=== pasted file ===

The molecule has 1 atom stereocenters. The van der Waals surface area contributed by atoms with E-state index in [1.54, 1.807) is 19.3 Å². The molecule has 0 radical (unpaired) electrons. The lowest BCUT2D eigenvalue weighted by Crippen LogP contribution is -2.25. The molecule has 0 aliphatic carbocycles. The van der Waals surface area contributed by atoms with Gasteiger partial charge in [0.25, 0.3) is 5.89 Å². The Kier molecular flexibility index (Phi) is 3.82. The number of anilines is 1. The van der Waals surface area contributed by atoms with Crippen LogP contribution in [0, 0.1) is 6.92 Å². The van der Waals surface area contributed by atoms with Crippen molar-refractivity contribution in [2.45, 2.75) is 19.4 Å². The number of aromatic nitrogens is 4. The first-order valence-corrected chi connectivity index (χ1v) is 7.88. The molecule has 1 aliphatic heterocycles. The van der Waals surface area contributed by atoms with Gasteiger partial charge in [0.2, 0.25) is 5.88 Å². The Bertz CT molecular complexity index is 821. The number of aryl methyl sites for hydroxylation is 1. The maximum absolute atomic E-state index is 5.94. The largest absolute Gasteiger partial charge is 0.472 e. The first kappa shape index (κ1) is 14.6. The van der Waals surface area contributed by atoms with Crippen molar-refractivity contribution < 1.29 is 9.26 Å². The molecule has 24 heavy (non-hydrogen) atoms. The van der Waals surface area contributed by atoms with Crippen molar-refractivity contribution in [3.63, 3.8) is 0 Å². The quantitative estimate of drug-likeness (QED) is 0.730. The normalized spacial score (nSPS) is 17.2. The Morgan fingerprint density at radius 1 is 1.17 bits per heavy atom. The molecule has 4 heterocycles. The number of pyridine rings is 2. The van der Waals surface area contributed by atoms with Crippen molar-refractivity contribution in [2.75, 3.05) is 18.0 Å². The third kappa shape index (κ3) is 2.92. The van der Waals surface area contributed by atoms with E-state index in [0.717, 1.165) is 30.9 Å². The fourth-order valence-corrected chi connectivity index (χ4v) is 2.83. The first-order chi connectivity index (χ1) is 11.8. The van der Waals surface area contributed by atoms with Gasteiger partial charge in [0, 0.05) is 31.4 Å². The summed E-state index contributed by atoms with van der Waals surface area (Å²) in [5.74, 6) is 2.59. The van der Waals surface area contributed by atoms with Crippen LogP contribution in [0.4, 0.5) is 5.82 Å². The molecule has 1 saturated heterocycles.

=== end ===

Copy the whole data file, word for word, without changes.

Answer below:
The molecule has 1 atom stereocenters. The van der Waals surface area contributed by atoms with E-state index in [1.54, 1.807) is 19.3 Å². The molecule has 0 radical (unpaired) electrons. The lowest BCUT2D eigenvalue weighted by Crippen LogP contribution is -2.25. The molecule has 0 aliphatic carbocycles. The van der Waals surface area contributed by atoms with Gasteiger partial charge in [0.25, 0.3) is 5.89 Å². The Kier molecular flexibility index (Phi) is 3.82. The number of anilines is 1. The van der Waals surface area contributed by atoms with Crippen LogP contribution in [0, 0.1) is 6.92 Å². The van der Waals surface area contributed by atoms with Crippen molar-refractivity contribution in [2.45, 2.75) is 19.4 Å². The number of aromatic nitrogens is 4. The first-order valence-corrected chi connectivity index (χ1v) is 7.88. The molecule has 1 aliphatic heterocycles. The van der Waals surface area contributed by atoms with Gasteiger partial charge in [0.2, 0.25) is 5.88 Å². The Bertz CT molecular complexity index is 821. The number of aryl methyl sites for hydroxylation is 1. The maximum absolute atomic E-state index is 5.94. The largest absolute Gasteiger partial charge is 0.472 e. The first kappa shape index (κ1) is 14.6. The van der Waals surface area contributed by atoms with Crippen molar-refractivity contribution < 1.29 is 9.26 Å². The molecule has 24 heavy (non-hydrogen) atoms. The van der Waals surface area contributed by atoms with Crippen molar-refractivity contribution in [3.63, 3.8) is 0 Å². The quantitative estimate of drug-likeness (QED) is 0.730. The normalized spacial score (nSPS) is 17.2. The Morgan fingerprint density at radius 1 is 1.17 bits per heavy atom. The molecule has 4 heterocycles. The number of pyridine rings is 2. The van der Waals surface area contributed by atoms with Crippen molar-refractivity contribution in [2.75, 3.05) is 18.0 Å². The third kappa shape index (κ3) is 2.92. The van der Waals surface area contributed by atoms with E-state index in [0.717, 1.165) is 30.9 Å². The fourth-order valence-corrected chi connectivity index (χ4v) is 2.83. The first-order chi connectivity index (χ1) is 11.8. The van der Waals surface area contributed by atoms with Gasteiger partial charge in [0, 0.05) is 31.4 Å². The summed E-state index contributed by atoms with van der Waals surface area (Å²) in [5.74, 6) is 2.59. The van der Waals surface area contributed by atoms with Crippen LogP contribution in [0.4, 0.5) is 5.82 Å². The molecule has 1 saturated heterocycles.